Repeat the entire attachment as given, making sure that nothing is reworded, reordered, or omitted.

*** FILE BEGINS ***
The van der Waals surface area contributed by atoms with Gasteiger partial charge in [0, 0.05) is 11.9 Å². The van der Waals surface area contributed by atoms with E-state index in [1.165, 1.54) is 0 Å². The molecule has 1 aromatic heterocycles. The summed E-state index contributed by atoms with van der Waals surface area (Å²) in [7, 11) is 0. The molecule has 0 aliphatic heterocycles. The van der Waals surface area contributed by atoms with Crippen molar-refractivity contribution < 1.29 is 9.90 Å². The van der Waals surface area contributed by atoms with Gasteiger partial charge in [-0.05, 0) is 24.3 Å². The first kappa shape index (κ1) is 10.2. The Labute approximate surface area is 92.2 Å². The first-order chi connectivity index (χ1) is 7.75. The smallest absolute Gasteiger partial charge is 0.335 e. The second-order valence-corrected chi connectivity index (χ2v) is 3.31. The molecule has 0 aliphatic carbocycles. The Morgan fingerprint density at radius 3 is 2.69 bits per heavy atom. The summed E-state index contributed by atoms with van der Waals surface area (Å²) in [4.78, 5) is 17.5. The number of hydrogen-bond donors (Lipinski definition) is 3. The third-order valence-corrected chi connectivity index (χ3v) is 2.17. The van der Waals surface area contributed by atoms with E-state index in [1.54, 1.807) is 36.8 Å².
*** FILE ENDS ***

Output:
The van der Waals surface area contributed by atoms with Gasteiger partial charge in [0, 0.05) is 11.9 Å². The van der Waals surface area contributed by atoms with E-state index in [1.165, 1.54) is 0 Å². The molecule has 1 aromatic heterocycles. The summed E-state index contributed by atoms with van der Waals surface area (Å²) in [7, 11) is 0. The molecule has 0 aliphatic heterocycles. The van der Waals surface area contributed by atoms with Crippen molar-refractivity contribution < 1.29 is 9.90 Å². The van der Waals surface area contributed by atoms with Gasteiger partial charge in [-0.05, 0) is 24.3 Å². The first kappa shape index (κ1) is 10.2. The Labute approximate surface area is 92.2 Å². The first-order chi connectivity index (χ1) is 7.75. The smallest absolute Gasteiger partial charge is 0.335 e. The second-order valence-corrected chi connectivity index (χ2v) is 3.31. The molecule has 0 aliphatic carbocycles. The Morgan fingerprint density at radius 3 is 2.69 bits per heavy atom. The summed E-state index contributed by atoms with van der Waals surface area (Å²) in [4.78, 5) is 17.5. The number of hydrogen-bond donors (Lipinski definition) is 3. The third-order valence-corrected chi connectivity index (χ3v) is 2.17. The van der Waals surface area contributed by atoms with E-state index in [1.54, 1.807) is 36.8 Å².